Solo But Not Alone

 As a newly minted attorney, I started my own solo practice in 2009. I was supporting clients with my knowledge of business law, and fully committed to making a go of my solo practice. I was working directly with exciting businesses in the Portland area and was finding success with my clients. But my firm, like most young, self-funded businesses, operated at a loss. I found no good model or mentorship available, and a J.D. hadn’t prepared me for the realities of running—let alone launching—a successful business.

I knew I couldn’t be alone, and I set out to create a peer support network of other solo practitioners who were similarly committed to making their solo endeavors successful. My hunch was that, absent an unexpected cash windfall, peer groups were the answer; that by pooling knowledge and openly sharing experiences, a group of committed individuals could help each other achieve what they couldn’t alone. Now, three years in, that first group has graduated, and I’ve gone on to form and facilitate a few iterations of this model, adapting it and learning as I go. We named this first group LEOS, and the acronym survived (it currently stands for Lending Each Other Support, but change is a constant).


On a good day, these structured groups create a fertile environment that supports entrepreneurs. Constructive, supportive space allows entrepreneurs to navigate dynamic circumstances, to sustain motivation for forward movement, and to grow a thriving business in the community. Group members mentor each other, exchange information, and share resources. They also give feedback, provide accountability to one another, and extend social support.

This article is for the courageous attorneys committed to starting a solo practice or small partnership. After three years of running these groups, I’m ready to share some of the lessons I’ve learned in the hope that they prove useful to anyone who feels an independent, peer-support network would benefit their practice and personal growth.

I think of this strategy as Six Fs: focus; fun; facilitation; friendship; finances; and feedback. There are some tricks—you’ll be tricking your own mind. It’s counterintuitive—the really important parts are deeply personal, and can feel overly simple to some people. And it’s hardly monetizable—people undervalue the key elements to success. But this is as close to as “success formula” as you will find and I’m going to tell you what it is.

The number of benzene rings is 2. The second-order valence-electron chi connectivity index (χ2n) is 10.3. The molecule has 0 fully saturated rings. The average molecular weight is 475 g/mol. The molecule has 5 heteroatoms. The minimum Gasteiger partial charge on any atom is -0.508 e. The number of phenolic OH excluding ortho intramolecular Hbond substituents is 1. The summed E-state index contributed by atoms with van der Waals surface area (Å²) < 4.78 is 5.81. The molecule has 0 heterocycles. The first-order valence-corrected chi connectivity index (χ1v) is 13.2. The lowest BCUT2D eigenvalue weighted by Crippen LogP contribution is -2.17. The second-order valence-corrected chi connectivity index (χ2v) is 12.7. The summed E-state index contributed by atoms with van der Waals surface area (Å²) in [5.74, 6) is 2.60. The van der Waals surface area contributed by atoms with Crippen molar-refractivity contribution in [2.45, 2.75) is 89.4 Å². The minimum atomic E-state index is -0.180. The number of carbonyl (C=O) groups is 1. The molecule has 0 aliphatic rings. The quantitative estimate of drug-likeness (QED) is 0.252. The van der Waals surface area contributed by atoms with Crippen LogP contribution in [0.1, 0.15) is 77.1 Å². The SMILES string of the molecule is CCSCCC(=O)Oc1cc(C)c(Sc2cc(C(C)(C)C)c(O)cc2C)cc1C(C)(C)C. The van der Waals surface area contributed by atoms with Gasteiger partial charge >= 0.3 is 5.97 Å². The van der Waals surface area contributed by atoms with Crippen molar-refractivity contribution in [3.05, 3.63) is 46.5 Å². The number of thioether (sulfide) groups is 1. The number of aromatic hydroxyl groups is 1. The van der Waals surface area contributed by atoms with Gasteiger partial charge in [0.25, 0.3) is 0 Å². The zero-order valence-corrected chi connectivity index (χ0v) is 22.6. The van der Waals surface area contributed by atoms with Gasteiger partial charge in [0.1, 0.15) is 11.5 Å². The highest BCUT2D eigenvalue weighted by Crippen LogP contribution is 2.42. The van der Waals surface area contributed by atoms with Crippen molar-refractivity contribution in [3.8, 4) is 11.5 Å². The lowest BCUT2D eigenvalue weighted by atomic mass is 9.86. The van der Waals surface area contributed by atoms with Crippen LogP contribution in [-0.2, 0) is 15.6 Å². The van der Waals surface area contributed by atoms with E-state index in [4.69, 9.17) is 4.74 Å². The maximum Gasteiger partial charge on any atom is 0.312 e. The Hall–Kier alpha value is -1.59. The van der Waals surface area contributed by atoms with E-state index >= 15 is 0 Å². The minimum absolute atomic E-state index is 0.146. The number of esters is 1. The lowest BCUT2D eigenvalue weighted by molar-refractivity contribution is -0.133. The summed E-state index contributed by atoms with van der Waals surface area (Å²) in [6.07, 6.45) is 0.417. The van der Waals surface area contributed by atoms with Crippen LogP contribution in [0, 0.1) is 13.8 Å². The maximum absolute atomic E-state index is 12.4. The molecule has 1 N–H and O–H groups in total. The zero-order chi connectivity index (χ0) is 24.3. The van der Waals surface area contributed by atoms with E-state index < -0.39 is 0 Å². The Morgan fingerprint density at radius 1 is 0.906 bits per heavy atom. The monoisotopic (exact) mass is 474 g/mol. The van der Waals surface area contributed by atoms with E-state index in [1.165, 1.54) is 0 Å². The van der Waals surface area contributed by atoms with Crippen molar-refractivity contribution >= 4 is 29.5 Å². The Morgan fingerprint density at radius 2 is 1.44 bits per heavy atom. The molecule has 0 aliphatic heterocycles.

The peers who will push you to succeed are business people with similar goals and with businesses in a similar stage of development. Talk with many and settle on a group of six to 12.  You won’t have to oversell the idea; sharp entrepreneurs will see the advantage of what you’re doing and self-select.

The common goal each member shares is to keep his or her business thriving.  And ideally, members’ businesses are in similar stages of development: while not an established concern, the business is well past the stage where the entrepreneur doubts each day.

Members sometimes question the wisdom of meeting with potential competitors.  In a market the size of Portland, new businesses easily get a foothold without stepping on each other’s toes.   The true competitor is the established firm up the street with great marketing strategy and an existing client base. Also, benefits such as networking and referrals, while not an explicit goal, happen as a natural consequence of the peer group.


You gotta have it.  Nothing keeps motivation so high as a good time with other people.

This group is informal, not a committee, so members can relax and be social. Socializing throughout the meeting is great. The best groups have friendly members who are open to being professional connections for each other.

Nothing beats snacks and a great location.  Food is important and helps break the ice.  Location is important, too. Picking one central location is ideal for ease of planning, or a group’s members may take turns hosting.  We enjoy meeting in private, cozy spaces that feel comfortable and inviting (like a member’s meeting room).